Comma a new ad­di­tion to our but­ter­fly fauna

Fingal Independent - - LIFESTYLE - JIM HUR­LEY’S

The spells of fine weather last week with warm sun­shine, higher than nor­mal tem­per­a­tures and slack winds re­sulted in sev­eral but­ter­flies be­ing on the wing rather late in the sea­son. The odd Small White, Red Ad­mi­ral, Small Tor­toise­shell and Speck­led Wood was about and, sur­prise, sur­prise, I spot­ted a lone Comma look­ing like a tatty and raggedy Small Tor­toise­shell but much brighter and more orange in colour.

The Comma is a new ar­rival to our shores. It is a strong flier and an in­sect of wide dis­tri­bu­tion; its range ex­tends from north Africa to much of Europe and right across Asia to Ja­pan. It is com­mon in Bri­tain and is steadily ex­tend­ing its range north­wards into Scot­land. In re­cent years it has colonised the Isle of Man and the is­land of Ire­land. How it got here is un­known but there are two the­o­ries.

One the­ory is that a pop­u­la­tion erup­tion in Bri­tain may have co­in­cided with favourable easterly winds that car­ried the in­sects across the Ir­ish Sea to our green and pleas­ant land. The se­cond the­ory is the species may have ar­rived as eggs, cater­pil­lars or pu­pae on plants im­ported from Bri­tain.

How­ever the frilly winged but­ter­flies got here, they man­aged to sur­vive and thrive. Dis­tri­bu­tion maps of the Comma in Ire­land show that most re­ports are from the east coast of the coun­try pos­si­bly sup­port­ing the the­ory that in­sects are be­ing car­ried across the Ir­ish Sea by easterly winds. There is no ev­i­dence that the Comma is a mi­grant.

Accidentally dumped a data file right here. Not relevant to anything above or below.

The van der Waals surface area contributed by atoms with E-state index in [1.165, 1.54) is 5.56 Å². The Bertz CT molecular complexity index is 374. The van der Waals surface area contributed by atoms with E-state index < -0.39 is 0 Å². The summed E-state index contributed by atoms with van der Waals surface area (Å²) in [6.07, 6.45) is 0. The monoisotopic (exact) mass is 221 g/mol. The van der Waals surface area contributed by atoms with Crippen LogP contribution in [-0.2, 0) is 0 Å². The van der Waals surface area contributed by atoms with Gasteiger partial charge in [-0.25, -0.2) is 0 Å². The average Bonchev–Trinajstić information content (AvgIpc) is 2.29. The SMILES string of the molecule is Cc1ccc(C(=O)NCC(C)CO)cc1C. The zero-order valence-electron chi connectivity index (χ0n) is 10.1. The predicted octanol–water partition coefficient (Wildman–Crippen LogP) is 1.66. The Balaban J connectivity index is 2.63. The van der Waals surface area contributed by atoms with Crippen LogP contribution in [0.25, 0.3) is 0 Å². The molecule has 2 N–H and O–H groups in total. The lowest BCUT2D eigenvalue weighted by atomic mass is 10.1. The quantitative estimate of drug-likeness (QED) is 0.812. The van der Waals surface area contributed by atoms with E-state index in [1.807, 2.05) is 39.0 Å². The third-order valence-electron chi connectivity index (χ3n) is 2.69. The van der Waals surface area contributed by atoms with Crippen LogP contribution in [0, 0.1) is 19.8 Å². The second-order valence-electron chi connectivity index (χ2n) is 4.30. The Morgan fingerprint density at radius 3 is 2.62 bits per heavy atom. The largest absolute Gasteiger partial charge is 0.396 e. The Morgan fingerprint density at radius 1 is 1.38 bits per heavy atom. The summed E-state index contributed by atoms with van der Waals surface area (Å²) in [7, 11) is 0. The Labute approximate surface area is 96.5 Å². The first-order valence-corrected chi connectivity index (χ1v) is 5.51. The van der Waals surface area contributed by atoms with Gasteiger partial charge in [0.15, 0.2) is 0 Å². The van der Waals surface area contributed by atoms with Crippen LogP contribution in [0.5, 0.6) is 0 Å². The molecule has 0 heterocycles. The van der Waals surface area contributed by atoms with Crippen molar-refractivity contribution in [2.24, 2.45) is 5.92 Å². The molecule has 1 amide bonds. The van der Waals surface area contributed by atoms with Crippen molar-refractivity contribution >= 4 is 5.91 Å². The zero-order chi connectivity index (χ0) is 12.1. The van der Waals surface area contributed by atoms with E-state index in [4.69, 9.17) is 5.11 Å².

When the but­ter­fly closes its wings, the un­der­sides are a mix­ture of dull browns save for a prom­i­nent white mark shaped like a comma; it is that mark that gives the in­sect its com­mon English name.

Like our very com­mon Small Tor­toise­shells, Com­mas hi­ber­nate as adults. To tide them over the win­ter to need a high in­take of sugar in au­tumn. As they ap­proach the time for hi­ber­na­tion they range far and wide seek­ing out the last of the nec­tar-bear­ing late sum­mer flow­ers, wind­falls and rot­ting fruit. As a re­sult, these wood­land but­ter­flies may well be seen in gar­dens at this time of year.

When adults hi­ber­nate, they close their wings. The mot­tled brown un­der­sides and the jagged out­line as a re­sult of the scal­loped edges of the wings give the im­pres­sion of a with­ered leaf as the in­sect clings mo­tion­less to the trunk of a tree. The cam­ou­flage is ob­vi­ously highly ef­fec­tive in mak­ing the but­ter­fly in­con­spic­u­ous to preda­tors.

The Comma is a re­cent ad­di­tion to the but­ter­fly fauna of Ire­land.

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